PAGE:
Thu08272015

News

Enchanté plaza remains open to the public

Enchanté plaza remains open to the public

Alicia Castro/Town Crier
The plaza area at Enchanté Boutique Hotel now serves drinks and small plates.

The Los Altos City Council Aug. 25 voted unanimously in favor of Enchanté Boutique Hotel serving beverages and small plates to the public on t...

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Schools

Mountain View High launches Bring Your Own Device program

Mountain View High launches Bring Your Own Device program


Megan V. Winslow/Town Crier
Mountain View High School staff distribute Chromebooks to students last week. The school is rolling out the Bring Your Own Device program this year, which gives students and teachers around-the-clock access to laptops.

Mo...

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Community

'Rock Back the Clock': End of an era, beginning of new one

'Rock Back the Clock': End of an era, beginning of new one


Town Crier File Photo
Time has run out for “Rock Back the Clock,” the 1950s-themed dance party at Rancho Shopping Center.

After 25 successful years, the “Rock Back the Clock” Committee has decided to end the annual 1950s-themed event held at R...

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Sports

Dean of the badminton court

Dean of the badminton court


Courtesy of the Tan family
Los Altos resident Dean Tan and mixed- doubles partner Jenny Gai stand on the podium shortly after winning the gold at the 2015 Pan Am Junior Badminton Championships earlier this month in Tijuana, Mexico.

Dean Tan began pl...

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Comment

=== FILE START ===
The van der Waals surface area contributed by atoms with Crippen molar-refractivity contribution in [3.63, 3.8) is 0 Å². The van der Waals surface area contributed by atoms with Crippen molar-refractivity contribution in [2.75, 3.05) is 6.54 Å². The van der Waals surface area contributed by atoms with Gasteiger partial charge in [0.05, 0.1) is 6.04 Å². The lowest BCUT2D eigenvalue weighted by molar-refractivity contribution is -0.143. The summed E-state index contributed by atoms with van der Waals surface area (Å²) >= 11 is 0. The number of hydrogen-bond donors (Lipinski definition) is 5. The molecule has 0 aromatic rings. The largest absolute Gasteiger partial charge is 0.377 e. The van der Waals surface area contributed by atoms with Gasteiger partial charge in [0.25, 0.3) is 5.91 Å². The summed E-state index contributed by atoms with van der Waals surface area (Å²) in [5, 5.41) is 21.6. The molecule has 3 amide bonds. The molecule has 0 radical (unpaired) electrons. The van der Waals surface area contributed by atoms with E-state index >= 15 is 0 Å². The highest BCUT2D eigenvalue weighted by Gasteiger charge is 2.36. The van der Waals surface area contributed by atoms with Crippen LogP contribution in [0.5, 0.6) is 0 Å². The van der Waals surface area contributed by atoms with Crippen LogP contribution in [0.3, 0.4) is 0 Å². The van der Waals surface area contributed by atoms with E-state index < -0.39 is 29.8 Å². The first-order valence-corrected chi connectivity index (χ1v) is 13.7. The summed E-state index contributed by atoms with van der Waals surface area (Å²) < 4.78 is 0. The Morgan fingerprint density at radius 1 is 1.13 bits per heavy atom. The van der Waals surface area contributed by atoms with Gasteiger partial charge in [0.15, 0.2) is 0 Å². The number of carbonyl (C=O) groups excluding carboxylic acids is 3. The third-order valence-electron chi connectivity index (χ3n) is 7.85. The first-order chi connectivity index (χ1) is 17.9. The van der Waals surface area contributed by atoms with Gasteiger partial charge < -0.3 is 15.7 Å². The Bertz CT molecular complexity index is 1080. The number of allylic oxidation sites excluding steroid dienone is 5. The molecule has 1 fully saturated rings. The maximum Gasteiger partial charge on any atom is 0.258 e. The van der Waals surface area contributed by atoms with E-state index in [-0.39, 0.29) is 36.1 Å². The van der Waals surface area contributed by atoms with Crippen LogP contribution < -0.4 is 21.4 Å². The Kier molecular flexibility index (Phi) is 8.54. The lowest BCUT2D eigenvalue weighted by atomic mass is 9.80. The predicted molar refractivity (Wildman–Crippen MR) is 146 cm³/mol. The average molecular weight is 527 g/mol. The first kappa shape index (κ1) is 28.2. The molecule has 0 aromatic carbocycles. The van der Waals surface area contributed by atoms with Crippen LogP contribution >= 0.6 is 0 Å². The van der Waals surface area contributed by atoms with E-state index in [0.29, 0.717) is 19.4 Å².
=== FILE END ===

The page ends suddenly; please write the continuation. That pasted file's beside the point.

Warning: Useless flood basin ahead

Our water and fire agencies receive much attention (and scrutiny) during the hot, dry days of summer – water for the lack of it and fire for its widespread destruction. During this extreme drought year, we are deluged with water conservation ma...

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Special Sections

A tale of two Los Altos love stories: Country club classic


Photos Courtesy of Kelly Boitano Photography
Lindsey Murray and Christof Wessbecher tie the knot in Los Altos.

Lindsey Murray and Christof Wessbecher grew up in parallel Los Altos orbits, never meeting – he went to St. Francis High School, sh...

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Business

Five thoughts on the current market correction

The 531-point drop in the Dow Jones industrial average Friday (Aug. 21) was certainly headline grabbing in its magnitude. It represented a one-day 3.1 percent drop in the index and resulted in a 10 percent correction from its high in May.

It’s compl...

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People

BRUCE CHARLES MEYER

BRUCE CHARLES MEYER

Bruce Charles Meyer, 81, died Wednesday, August 5th at his home in Carmel, California. He leaves his wife Valda Cotsworth and her daughter Katie Roos; his sons, Bruce and Joseph Meyer from his first marriage and his brother Gordon Meyer; four grand...

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Travel

Carmel Valley Ranch unveils upgrades

Carmel Valley Ranch unveils upgrades


Courtesy of Carmel Valley Ranch
Carmel Valley Ranch recently upgraded its Vineyard Oak suites, which feature sweeping views, rocking chairs and private outdoor tubs for soaking under the stars.

Things are heating up at Carmel Valley Ranch, with 30 n...

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Stepping Out

Open 'House'

Open 'House'


Kevin Berne/Special to the Town Crier
Anna Patterson (played by Kimberly King) accepts a drink from Michael Astor (Jason Kuykendall) in “The Country House.”

TheaterWorks Silicon Valley’s regional premiere of “The Country House” is scheduled to r...